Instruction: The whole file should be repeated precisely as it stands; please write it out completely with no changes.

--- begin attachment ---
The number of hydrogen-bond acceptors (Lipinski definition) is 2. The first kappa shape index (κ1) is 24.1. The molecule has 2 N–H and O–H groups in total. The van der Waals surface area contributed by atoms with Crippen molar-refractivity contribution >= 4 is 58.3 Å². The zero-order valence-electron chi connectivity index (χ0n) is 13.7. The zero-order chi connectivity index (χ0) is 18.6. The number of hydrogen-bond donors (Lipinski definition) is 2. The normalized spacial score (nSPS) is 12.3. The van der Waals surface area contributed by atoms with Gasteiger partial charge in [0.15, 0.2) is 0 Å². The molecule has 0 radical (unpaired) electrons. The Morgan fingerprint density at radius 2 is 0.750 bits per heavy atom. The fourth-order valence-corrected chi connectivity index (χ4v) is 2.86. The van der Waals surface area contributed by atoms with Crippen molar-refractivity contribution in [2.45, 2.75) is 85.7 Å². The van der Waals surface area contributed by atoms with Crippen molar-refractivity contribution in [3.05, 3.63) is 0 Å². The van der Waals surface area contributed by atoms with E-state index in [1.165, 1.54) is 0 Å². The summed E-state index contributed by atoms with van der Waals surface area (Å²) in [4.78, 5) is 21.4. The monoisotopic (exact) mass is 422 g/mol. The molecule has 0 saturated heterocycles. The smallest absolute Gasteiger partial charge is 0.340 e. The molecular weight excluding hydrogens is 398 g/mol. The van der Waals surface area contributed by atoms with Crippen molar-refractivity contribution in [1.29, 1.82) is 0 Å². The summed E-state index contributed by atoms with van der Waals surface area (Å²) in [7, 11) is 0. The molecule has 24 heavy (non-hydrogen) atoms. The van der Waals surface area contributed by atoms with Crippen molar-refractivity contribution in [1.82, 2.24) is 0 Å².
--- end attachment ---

The number of hydrogen-bond acceptors (Lipinski definition) is 2. The first kappa shape index (κ1) is 24.1. The molecule has 2 N–H and O–H groups in total. The van der Waals surface area contributed by atoms with Crippen molar-refractivity contribution >= 4 is 58.3 Å². The zero-order valence-electron chi connectivity index (χ0n) is 13.7. The zero-order chi connectivity index (χ0) is 18.6. The number of hydrogen-bond donors (Lipinski definition) is 2. The normalized spacial score (nSPS) is 12.3. The van der Waals surface area contributed by atoms with Gasteiger partial charge in [0.15, 0.2) is 0 Å². The molecule has 0 radical (unpaired) electrons. The Morgan fingerprint density at radius 2 is 0.750 bits per heavy atom. The fourth-order valence-corrected chi connectivity index (χ4v) is 2.86. The van der Waals surface area contributed by atoms with Crippen molar-refractivity contribution in [2.45, 2.75) is 85.7 Å². The van der Waals surface area contributed by atoms with Crippen molar-refractivity contribution in [3.05, 3.63) is 0 Å². The van der Waals surface area contributed by atoms with E-state index in [1.165, 1.54) is 0 Å². The summed E-state index contributed by atoms with van der Waals surface area (Å²) in [4.78, 5) is 21.4. The monoisotopic (exact) mass is 422 g/mol. The molecule has 0 saturated heterocycles. The smallest absolute Gasteiger partial charge is 0.340 e. The molecular weight excluding hydrogens is 398 g/mol. The van der Waals surface area contributed by atoms with Crippen molar-refractivity contribution in [1.29, 1.82) is 0 Å². The summed E-state index contributed by atoms with van der Waals surface area (Å²) in [7, 11) is 0. The molecule has 24 heavy (non-hydrogen) atoms. The van der Waals surface area contributed by atoms with Crippen molar-refractivity contribution in [1.82, 2.24) is 0 Å².